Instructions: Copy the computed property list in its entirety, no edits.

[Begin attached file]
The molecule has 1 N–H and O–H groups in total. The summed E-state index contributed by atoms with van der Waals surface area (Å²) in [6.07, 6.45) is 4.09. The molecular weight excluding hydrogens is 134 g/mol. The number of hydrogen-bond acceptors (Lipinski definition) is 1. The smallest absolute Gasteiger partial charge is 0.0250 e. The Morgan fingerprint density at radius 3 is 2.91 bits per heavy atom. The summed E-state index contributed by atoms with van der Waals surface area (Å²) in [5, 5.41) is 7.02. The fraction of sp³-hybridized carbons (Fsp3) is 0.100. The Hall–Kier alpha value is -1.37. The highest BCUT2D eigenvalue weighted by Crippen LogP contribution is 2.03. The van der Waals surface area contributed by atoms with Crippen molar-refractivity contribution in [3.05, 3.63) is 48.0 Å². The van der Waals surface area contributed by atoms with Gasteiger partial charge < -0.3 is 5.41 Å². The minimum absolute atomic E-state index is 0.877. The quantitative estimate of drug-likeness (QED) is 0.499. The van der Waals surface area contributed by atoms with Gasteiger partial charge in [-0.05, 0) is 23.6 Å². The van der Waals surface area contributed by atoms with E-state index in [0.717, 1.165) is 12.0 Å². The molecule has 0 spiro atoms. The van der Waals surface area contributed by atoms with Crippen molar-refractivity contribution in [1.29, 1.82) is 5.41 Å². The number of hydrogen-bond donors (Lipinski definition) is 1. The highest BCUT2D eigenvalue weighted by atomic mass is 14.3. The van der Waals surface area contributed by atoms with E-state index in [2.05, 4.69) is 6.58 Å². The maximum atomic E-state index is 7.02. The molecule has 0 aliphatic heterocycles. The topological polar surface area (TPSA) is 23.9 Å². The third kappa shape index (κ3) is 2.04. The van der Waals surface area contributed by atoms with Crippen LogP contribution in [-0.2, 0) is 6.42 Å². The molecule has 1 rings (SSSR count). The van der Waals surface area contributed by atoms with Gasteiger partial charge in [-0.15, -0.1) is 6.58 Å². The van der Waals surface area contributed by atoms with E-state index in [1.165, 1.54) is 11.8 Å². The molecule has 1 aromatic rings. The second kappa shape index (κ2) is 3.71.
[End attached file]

The molecule has 1 N–H and O–H groups in total. The summed E-state index contributed by atoms with van der Waals surface area (Å²) in [6.07, 6.45) is 4.09. The molecular weight excluding hydrogens is 134 g/mol. The number of hydrogen-bond acceptors (Lipinski definition) is 1. The smallest absolute Gasteiger partial charge is 0.0250 e. The Morgan fingerprint density at radius 3 is 2.91 bits per heavy atom. The summed E-state index contributed by atoms with van der Waals surface area (Å²) in [5, 5.41) is 7.02. The fraction of sp³-hybridized carbons (Fsp3) is 0.100. The Hall–Kier alpha value is -1.37. The highest BCUT2D eigenvalue weighted by Crippen LogP contribution is 2.03. The van der Waals surface area contributed by atoms with Crippen molar-refractivity contribution in [3.05, 3.63) is 48.0 Å². The van der Waals surface area contributed by atoms with Gasteiger partial charge < -0.3 is 5.41 Å². The minimum absolute atomic E-state index is 0.877. The quantitative estimate of drug-likeness (QED) is 0.499. The van der Waals surface area contributed by atoms with Gasteiger partial charge in [-0.05, 0) is 23.6 Å². The van der Waals surface area contributed by atoms with E-state index in [0.717, 1.165) is 12.0 Å². The molecule has 0 spiro atoms. The van der Waals surface area contributed by atoms with Crippen molar-refractivity contribution in [1.29, 1.82) is 5.41 Å². The number of hydrogen-bond donors (Lipinski definition) is 1. The highest BCUT2D eigenvalue weighted by atomic mass is 14.3. The van der Waals surface area contributed by atoms with E-state index in [2.05, 4.69) is 6.58 Å². The maximum atomic E-state index is 7.02. The molecule has 0 aliphatic heterocycles. The topological polar surface area (TPSA) is 23.9 Å². The third kappa shape index (κ3) is 2.04. The van der Waals surface area contributed by atoms with Crippen LogP contribution in [-0.2, 0) is 6.42 Å². The molecule has 1 rings (SSSR count). The van der Waals surface area contributed by atoms with Gasteiger partial charge in [-0.15, -0.1) is 6.58 Å². The van der Waals surface area contributed by atoms with E-state index in [1.165, 1.54) is 11.8 Å². The molecule has 1 aromatic rings. The second kappa shape index (κ2) is 3.71.